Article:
Pattern: Waterlily by Meghan Fernandes. Originally published in Pom Pom Quartlerly, Issue: 8 (Spring 2014)
Yarn: Quince Sparrow (linen) in Banyon
Skeins/yards: I regret to say I didn’t keep track of how many skeins I used. But I bought enough yarn because I have an entire skein left over, and it just might be yours! See details at the bottom of this post for a chance to win!
Time on the needles: Eight months! I cast on in July, and I wrapped up in late February.
Construction approach: The pattern is knit bottom-up in the round. No increases. No decreases. Just miles and miles of stockinette. The front and back are divided above the arms, marked by a Latvian Braid!!! (which I actually didn’t screw up….small miracle), and then it’s ALL LACE, baby.
Modifications: The body is knit in twisted stockinette. This is mostly due to the fact that I am a complete dork and messed up on the get-go by twisting stitches accidentally…I was too lazy to start over once I had the good sense to notice my folly. So I just went with it. Otherwise, the only other modification I made was the length. The pattern called for 113/4 ” before dividing for the arms, but that seemed WAY too short for me (and I am always quite short), so I knit an extra while….Perhaps a bit too long, as I ended more with a tee that is a bit more of a tunic length. At least this way, I get to cross another thing off my bucket list for the year.Pattern notes: The pattern worked well. My only (minor) complaint is that, as written, there is no way to join the lacey bits on the front half of lacy bits to the back half of lacy bits without breaking the pattern. I have one set of lace leaves that is partially knit on the front that oddly joins with the a second set of lacy leaves on the back half in a disjointed, muddles yarn mess. Thankfully it doesn’t look too weird. With foresight beyond what is described in the pattern, I think the front lace and back lace can be more properly merged with a seamless pattern. The neckline instructions at the very end seemed scary and confusing to the bitter end, but they did work out with some trial and error on my part.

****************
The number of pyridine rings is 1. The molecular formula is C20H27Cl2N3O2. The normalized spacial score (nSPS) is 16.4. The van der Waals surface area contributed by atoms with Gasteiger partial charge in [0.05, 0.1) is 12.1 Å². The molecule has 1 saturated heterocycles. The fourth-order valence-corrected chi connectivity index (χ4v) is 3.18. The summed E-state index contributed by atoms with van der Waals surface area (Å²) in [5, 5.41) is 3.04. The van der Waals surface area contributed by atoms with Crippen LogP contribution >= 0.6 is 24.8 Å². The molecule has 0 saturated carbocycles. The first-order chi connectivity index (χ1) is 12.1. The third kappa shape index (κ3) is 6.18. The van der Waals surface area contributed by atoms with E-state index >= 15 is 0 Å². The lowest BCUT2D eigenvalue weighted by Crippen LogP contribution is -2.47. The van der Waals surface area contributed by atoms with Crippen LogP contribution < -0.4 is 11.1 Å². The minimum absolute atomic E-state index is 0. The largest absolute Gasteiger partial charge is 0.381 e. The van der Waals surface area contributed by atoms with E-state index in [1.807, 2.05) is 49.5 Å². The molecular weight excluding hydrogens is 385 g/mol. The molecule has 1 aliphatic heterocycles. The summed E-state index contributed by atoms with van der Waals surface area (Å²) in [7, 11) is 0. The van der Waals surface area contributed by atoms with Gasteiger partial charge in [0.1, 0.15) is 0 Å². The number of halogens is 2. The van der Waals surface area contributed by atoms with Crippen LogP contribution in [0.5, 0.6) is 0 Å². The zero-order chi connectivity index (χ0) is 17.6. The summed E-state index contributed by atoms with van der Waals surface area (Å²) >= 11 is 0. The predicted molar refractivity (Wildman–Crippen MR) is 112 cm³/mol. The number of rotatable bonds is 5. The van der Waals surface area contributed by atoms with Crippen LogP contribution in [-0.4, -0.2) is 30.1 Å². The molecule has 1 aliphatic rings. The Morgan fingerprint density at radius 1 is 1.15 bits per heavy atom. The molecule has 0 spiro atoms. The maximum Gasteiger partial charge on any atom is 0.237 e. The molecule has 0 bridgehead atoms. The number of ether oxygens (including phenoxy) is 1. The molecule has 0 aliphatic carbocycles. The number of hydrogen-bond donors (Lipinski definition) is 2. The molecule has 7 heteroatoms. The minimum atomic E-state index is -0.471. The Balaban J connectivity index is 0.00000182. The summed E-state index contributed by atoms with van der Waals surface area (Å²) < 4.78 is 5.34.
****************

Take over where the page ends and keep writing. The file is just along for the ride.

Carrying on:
Blocking notes: I did some online research and had some helpful back and forth banter with blog commenters before I had the guts to throw the entire tee into the washing machine on the delicate cycle. I had a moment of panic where I almost went back to rescue it, but I just took a deep breath and walked away. I also threw it in the dryer on low, took it out while still damp and arranged it flat to dry completely. This is definitely a huge plus of working with linen.
Overall: I love it! It fits well enough, which is miraculous considering there wasn’t any waste shaping. I wasn’t the biggest fan of knitting with linen, but I am eager to see how this wears through time. It just might become a wardrobe staple!
I finished this project with a leftover skein of Sparrow in the Banyon colorway (168 yards/155 meters). It’s all caked up and ready to go. I will be shipping this baby out to one lucky reader. To enter, simply subscribe to This Knitted Life for a chance to win. Already a subscriber? No problem! You will automatically be entered into the raffle. To subscribe, check the upper right hand corner of the side bar for the right spot. All you have to do is enter your email. I promise to never share your email, and I won’t clutter your inbox. In addition to receiving regular blog posts in your inbox, I have lots of plans for free and discounted patterns to offer subscribers…plus some knitting resources I am developing. You have until Saturday, April 2nd to enter (midnight PST).